Jackson's image, produced by Pulse Entertainment, was seen dancing and singing a new song called "Slave to the Rhythm" at the Billboard Music Awards. Michael Jackson was "alive" and moonwalking his way across the stage during a 3D holographic performance at the Billboard Music Awards on May 18, live from the MGM Grand Hotel in Las Vegas. The Jackson likeness was brought to the stage with technology that led to a copyright infringement lawsuit that nearly stopped the performance altogether. This type of projection effect has been catching on with event producers since it was popularized with a digital performance by deceased rapper Tupac Shakur at the 2012 Coachella music festival.
In the Billboard Music Awards performance, Orlando, Fla.-based Pulse Entertainment brought Michael Jackson to the stage, where he was seen dancing and singing a new song called "Slave to the Rhythm," presumably in an effort to promote Jackson's second posthumous album, Xscape.
Because the resulting image was similar in appearance to patented 3D holographic projection technology that is marketed and controlled by Hologram USA and Musion Das Hologram, the patent-holders filed a lawsuit against the producers of the 2014 Billboard Music Awards, claiming copyright infringement.
A federal judge ruled the Friday before the event (the case was heard the preceding Thursday afternoon) that the Billboard Music Awards producers could use the holographic version of Jackson, rejecting claims made by Hologram USA and Musion Das Hologram. Judge Kent Dawson said he didn't find enough evidence to show the 3D image would violate patents.
Holographic projection technology is able to deliver a lifelike re-creation of an individual that is capable of addressing the audience, moving around stage and even interacting with others with pre-scripted effects. To create the effect of a three-dimensional hologram, an overhead projector throws an image onto a carefully tilted mirror embedded in the stage floor. The moving image is then reflected onto a special screen on stage that makes it appear as if the hologram is physically present.
Hologram USA and Musion Das Hologram obtained the rights to patents relating to holographic performances from visual effects company Digital Domain (responsible for the effects in X-Men: First Class, Transformers: Dark of the Moon and The Curious Case of Benjamin Button, as well as the Tupac Shakur performance at Coachella, with AV Concepts), after the veteran post house filed for Chapter 11 bankruptcy in Delaware in 2012.
The public was not aware of the 3D projected performance at the Billboard Music Awards beforehand, as the show hyped only a "history-making performance." Plans to use the hologram emerged with details of the lawsuit.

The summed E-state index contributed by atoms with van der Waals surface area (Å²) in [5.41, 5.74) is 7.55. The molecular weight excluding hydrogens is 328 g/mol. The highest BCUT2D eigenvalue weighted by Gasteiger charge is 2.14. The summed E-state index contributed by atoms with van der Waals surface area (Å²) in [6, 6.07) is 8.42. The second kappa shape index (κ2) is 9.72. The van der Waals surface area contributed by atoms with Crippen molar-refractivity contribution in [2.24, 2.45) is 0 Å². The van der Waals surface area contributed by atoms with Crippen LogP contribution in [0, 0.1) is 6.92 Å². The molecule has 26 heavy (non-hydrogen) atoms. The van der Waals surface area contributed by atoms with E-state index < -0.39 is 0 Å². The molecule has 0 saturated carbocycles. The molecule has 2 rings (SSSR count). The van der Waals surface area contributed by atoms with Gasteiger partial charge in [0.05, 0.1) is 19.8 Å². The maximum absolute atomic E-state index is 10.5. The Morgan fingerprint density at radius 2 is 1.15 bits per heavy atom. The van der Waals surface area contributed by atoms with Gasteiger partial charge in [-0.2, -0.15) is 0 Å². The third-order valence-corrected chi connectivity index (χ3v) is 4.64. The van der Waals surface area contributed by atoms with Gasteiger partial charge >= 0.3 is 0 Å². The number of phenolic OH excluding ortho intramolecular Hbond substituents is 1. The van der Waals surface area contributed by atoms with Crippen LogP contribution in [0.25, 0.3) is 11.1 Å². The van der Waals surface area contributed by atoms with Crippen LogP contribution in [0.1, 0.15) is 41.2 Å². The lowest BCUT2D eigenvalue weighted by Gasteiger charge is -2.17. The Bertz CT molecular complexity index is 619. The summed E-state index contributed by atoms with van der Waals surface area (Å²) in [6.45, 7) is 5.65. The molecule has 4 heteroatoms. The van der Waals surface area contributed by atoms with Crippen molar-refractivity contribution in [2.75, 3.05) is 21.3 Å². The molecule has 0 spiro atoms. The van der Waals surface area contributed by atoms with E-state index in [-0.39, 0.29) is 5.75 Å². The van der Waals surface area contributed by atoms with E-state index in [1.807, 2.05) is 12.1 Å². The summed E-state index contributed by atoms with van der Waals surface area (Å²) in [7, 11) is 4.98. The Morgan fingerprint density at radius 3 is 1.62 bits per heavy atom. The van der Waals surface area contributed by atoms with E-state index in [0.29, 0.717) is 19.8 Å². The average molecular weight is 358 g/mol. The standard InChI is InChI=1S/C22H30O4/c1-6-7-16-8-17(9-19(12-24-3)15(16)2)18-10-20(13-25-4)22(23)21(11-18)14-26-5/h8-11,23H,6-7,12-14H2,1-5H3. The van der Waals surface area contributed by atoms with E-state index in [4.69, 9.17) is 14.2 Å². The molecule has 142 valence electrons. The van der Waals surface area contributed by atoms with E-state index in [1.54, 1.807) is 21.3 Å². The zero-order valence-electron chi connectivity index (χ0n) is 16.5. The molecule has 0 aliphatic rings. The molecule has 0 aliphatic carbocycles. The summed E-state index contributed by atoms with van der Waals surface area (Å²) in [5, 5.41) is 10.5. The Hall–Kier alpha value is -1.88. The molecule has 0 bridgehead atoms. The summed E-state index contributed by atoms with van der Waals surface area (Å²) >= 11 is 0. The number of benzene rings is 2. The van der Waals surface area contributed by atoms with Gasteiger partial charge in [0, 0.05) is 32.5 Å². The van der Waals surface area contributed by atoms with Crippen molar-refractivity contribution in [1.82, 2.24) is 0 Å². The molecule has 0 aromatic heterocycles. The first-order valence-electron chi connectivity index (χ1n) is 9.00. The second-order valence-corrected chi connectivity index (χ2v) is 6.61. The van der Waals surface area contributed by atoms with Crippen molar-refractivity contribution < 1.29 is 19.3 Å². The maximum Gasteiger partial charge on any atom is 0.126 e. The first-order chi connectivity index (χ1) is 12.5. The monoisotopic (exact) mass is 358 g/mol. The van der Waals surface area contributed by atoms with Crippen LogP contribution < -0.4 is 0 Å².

Attorney Howard Weitzman, who represents Jackson's estate and Billboard Music Awards producer Dick Clark Productions, wrote in an e-mail to USAToday.com, "The court's decision [was] not surprising." He added, "The request to stop this extraordinary Michael Jackson event was ludicrous."
The lawsuit also named John C. Textor, chairman of Pulse Entertainment and former CEO of Digital Domain. Pulse Entertainment staged the Jackson revival at the Billboard Music Awards and was accused of using the hologram techniques without a proper license. Textor would not comment publicly on the case.
The plaintiff's attorney, Ryan G. Baker, said his clients were disappointed with the ruling, but the performance went on as planned.
According to CNN.com, the dance moves used in the Billboard Music Awards event were not those of Jackson himself but of a stand-in performer who re-created Jackson's steps for a computer. The computer recorded the motion and integrated it with an image intended to replicate Jackson.
Mark Cuban, owner of the NBA's Dallas Mavericks, tweeted "He's baaaccck!" and included an Instagram video.
There's no doubt the effect was captivating, if a bit synthetic to Jackson fans. A public relations executive tweeted, "Uncomfortable, odd and eerily interesting. Not quite sure what to feel. #MissingMJ"
In March, USAToday.com reported that Hologram USA sued Cirque du Soleil and MGM Resorts International over its show, Michael Jackson ONE at Mandalay Bay Hotel & Casino. The show makes liberal use of 3D holographic images of Jackson. Hologram USA says the show represents an unlicensed use of its technology.
Jackson's performance at the 2104 Billboard Awards isn't the first digital reawakening of an artist since Tupac's virtual comeback. This year, rapper M.I.A. and singer Janelle Monáe both performed private solo concerts in different cities before teaming up at the end of their shows as life-sized 3D projections. Last year, hip-hop group Wu-Tang Clan used a hologram of rapper Ol' Dirty Bastard.